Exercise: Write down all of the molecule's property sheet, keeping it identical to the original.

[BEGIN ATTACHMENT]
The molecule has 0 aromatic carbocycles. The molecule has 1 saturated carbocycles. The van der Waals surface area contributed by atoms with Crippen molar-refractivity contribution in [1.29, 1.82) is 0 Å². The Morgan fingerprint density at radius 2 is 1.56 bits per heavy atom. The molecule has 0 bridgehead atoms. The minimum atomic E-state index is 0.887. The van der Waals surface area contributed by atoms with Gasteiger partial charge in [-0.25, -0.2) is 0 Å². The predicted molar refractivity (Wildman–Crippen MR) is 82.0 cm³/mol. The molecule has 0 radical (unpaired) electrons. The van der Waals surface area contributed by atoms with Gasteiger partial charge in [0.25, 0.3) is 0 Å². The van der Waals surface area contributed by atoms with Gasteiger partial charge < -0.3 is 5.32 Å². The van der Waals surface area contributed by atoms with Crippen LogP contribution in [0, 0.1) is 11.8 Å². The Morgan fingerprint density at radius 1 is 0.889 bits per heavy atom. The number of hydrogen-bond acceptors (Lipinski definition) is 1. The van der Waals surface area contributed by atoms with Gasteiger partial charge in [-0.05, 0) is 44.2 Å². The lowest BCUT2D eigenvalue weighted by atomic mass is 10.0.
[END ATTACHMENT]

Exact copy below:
The molecule has 0 aromatic carbocycles. The molecule has 1 saturated carbocycles. The van der Waals surface area contributed by atoms with Crippen molar-refractivity contribution in [1.29, 1.82) is 0 Å². The Morgan fingerprint density at radius 2 is 1.56 bits per heavy atom. The molecule has 0 bridgehead atoms. The minimum atomic E-state index is 0.887. The van der Waals surface area contributed by atoms with Gasteiger partial charge in [-0.25, -0.2) is 0 Å². The predicted molar refractivity (Wildman–Crippen MR) is 82.0 cm³/mol. The molecule has 0 radical (unpaired) electrons. The van der Waals surface area contributed by atoms with Gasteiger partial charge in [0.25, 0.3) is 0 Å². The van der Waals surface area contributed by atoms with Gasteiger partial charge < -0.3 is 5.32 Å². The van der Waals surface area contributed by atoms with Crippen LogP contribution in [0, 0.1) is 11.8 Å². The Morgan fingerprint density at radius 1 is 0.889 bits per heavy atom. The number of hydrogen-bond acceptors (Lipinski definition) is 1. The van der Waals surface area contributed by atoms with Gasteiger partial charge in [-0.05, 0) is 44.2 Å². The lowest BCUT2D eigenvalue weighted by atomic mass is 10.0.